Paul Valéry wrote in Eupalinos or The architect from the mouth of the Phaedrus:
And do tell me (since you are so sensitive to the effects of architecture), didn’t you notice, going around the city, that some buildings are mute while other buildings speak and some others – very rare – sing?
Well, a few weeks ago, we visited one of the capital – almost forgotten – of our country’s history and culture: Ravenna.
Here you can find many buildings that – as Valéry would say – speak, and even some which sing (we thing that master Riccardo Muti would like them as well, since he said that the deepest music lies in between sounds and not in sounds themselves, just like architecture it’s the space defined between the columns, not in the columns themselves).
A song – after 1500 years – still very much alive, strong, clear. Unforgettable.
A song that can be defined as “spatial”.
In San Vitale the chant of architecture feels so complete, with all senses involved in space perception.
Roman architectural space here reaches its highest degree of “dematerialization” to the point that…. no place can be more spiritual.
San Vitale puts the first stone of the development of all religious architecture of medieval Europe.
The circular architectural style, typical of Roman temples, becomes in San Vitale an organic system that breaks up the space in the direction of the centrifugal static forces.
The outer wall is almost denied, it is like a skin, moving and breathing.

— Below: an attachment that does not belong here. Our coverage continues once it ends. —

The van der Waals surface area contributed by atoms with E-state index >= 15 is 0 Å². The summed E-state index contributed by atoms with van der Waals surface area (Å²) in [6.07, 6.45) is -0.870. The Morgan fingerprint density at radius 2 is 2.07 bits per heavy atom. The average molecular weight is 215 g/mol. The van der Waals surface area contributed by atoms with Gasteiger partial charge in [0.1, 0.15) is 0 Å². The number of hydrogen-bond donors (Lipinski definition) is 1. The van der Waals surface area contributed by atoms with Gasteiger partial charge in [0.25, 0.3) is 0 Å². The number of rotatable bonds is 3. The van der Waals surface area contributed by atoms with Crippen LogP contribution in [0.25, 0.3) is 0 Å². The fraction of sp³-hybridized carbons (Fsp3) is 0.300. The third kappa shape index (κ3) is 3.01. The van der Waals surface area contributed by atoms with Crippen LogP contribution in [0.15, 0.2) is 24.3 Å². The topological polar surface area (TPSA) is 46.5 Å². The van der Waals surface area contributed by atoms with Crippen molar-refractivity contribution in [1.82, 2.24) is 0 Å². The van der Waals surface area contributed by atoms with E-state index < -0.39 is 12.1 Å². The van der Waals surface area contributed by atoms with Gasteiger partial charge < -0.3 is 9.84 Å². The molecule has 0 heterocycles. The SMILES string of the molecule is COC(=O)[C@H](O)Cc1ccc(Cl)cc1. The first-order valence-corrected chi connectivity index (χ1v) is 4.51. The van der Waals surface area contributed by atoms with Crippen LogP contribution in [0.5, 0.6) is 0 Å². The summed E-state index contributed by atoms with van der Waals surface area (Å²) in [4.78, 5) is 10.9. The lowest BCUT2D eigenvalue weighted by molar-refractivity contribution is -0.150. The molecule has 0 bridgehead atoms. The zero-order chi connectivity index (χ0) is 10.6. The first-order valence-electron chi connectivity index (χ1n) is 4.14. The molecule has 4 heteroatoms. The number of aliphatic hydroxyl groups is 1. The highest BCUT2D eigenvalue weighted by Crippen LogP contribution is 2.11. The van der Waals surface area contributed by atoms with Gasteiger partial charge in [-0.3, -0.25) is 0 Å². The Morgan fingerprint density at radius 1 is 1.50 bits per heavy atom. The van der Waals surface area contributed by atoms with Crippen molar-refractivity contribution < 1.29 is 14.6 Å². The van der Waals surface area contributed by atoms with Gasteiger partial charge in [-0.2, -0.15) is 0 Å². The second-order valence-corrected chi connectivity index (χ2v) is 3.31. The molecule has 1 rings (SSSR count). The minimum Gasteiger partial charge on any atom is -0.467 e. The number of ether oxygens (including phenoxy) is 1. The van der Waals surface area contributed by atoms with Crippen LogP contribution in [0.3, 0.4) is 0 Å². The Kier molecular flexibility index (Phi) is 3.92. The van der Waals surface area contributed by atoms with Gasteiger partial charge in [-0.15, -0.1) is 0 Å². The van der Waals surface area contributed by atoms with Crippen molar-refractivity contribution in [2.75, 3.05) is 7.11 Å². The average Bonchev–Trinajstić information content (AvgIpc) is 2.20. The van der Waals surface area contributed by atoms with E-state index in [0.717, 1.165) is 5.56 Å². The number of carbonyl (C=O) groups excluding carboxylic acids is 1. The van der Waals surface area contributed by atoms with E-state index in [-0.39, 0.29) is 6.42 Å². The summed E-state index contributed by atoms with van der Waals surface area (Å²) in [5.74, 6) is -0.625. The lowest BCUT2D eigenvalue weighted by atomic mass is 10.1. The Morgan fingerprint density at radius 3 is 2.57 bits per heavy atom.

The alabaster windows filter light like marble.
The thrust of the dome to the top is almost backwashing and the depth of the apse – crumbled by the immaterial light of the mosaic surfaces – steer straight for the “elsewhere”: the sky?
Even the original mosaics of the floor give an unusual depth… the feeling you get is like floating in a very sophisticated spatial dimension, almost immaterial.
A building is like a body
This is exactly what fascinates in San Vitale.
The architectural body itself and the relationship between all its parts (from the walls to the opening, to the single architectural detail) elevates us to another dimension.
There is no direction; the floor and the dome will suck you in and everything seems to spin around.
How could a human creation, an architectural building, reach such levels of mysterious beauty?
More than men’s work, it looks like a creature of God: pure light and spirituality.
Yet, man has designed and built this architectural masterpiece.
It’s amazing how the mind and hand of man can reach such high levels of expression.
The architectural chant of San Vitale is moving – then as now – with a harmony that touches the deepest chords of the human soul.